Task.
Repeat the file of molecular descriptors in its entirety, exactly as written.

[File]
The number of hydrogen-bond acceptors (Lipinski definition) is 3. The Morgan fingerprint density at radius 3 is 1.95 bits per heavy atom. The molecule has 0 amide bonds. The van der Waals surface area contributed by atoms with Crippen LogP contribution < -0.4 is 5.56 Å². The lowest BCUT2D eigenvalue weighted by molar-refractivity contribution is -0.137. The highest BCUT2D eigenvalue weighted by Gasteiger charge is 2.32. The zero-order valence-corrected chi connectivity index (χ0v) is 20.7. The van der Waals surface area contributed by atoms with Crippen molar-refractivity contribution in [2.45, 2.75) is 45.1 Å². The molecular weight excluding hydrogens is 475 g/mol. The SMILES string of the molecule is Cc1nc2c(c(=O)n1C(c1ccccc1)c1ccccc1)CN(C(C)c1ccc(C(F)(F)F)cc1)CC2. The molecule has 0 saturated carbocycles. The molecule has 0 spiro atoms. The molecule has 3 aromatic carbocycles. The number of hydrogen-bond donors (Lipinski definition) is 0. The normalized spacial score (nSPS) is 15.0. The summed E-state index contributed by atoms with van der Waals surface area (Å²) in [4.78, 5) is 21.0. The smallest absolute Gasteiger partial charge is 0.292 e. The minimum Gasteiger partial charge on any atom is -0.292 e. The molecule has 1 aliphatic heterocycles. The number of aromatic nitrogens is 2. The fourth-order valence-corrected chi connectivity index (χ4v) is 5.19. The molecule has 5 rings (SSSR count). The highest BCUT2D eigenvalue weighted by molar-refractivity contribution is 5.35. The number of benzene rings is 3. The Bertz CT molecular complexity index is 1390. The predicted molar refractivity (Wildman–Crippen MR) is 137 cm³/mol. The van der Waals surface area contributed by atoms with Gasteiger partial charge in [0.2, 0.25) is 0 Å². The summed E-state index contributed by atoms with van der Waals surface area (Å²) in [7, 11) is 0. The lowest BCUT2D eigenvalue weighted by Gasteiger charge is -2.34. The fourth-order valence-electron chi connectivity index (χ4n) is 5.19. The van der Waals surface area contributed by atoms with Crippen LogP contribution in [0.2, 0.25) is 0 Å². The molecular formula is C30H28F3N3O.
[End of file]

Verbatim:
The number of hydrogen-bond acceptors (Lipinski definition) is 3. The Morgan fingerprint density at radius 3 is 1.95 bits per heavy atom. The molecule has 0 amide bonds. The van der Waals surface area contributed by atoms with Crippen LogP contribution < -0.4 is 5.56 Å². The lowest BCUT2D eigenvalue weighted by molar-refractivity contribution is -0.137. The highest BCUT2D eigenvalue weighted by Gasteiger charge is 2.32. The zero-order valence-corrected chi connectivity index (χ0v) is 20.7. The van der Waals surface area contributed by atoms with Crippen molar-refractivity contribution in [2.45, 2.75) is 45.1 Å². The molecular weight excluding hydrogens is 475 g/mol. The SMILES string of the molecule is Cc1nc2c(c(=O)n1C(c1ccccc1)c1ccccc1)CN(C(C)c1ccc(C(F)(F)F)cc1)CC2. The molecule has 0 saturated carbocycles. The molecule has 0 spiro atoms. The molecule has 3 aromatic carbocycles. The number of hydrogen-bond donors (Lipinski definition) is 0. The normalized spacial score (nSPS) is 15.0. The summed E-state index contributed by atoms with van der Waals surface area (Å²) in [4.78, 5) is 21.0. The smallest absolute Gasteiger partial charge is 0.292 e. The minimum Gasteiger partial charge on any atom is -0.292 e. The molecule has 1 aliphatic heterocycles. The number of aromatic nitrogens is 2. The fourth-order valence-corrected chi connectivity index (χ4v) is 5.19. The molecule has 5 rings (SSSR count). The highest BCUT2D eigenvalue weighted by molar-refractivity contribution is 5.35. The number of benzene rings is 3. The Bertz CT molecular complexity index is 1390. The predicted molar refractivity (Wildman–Crippen MR) is 137 cm³/mol. The van der Waals surface area contributed by atoms with Gasteiger partial charge in [0.2, 0.25) is 0 Å². The summed E-state index contributed by atoms with van der Waals surface area (Å²) in [7, 11) is 0. The lowest BCUT2D eigenvalue weighted by Gasteiger charge is -2.34. The fourth-order valence-electron chi connectivity index (χ4n) is 5.19. The van der Waals surface area contributed by atoms with Crippen LogP contribution in [0.2, 0.25) is 0 Å². The molecular formula is C30H28F3N3O.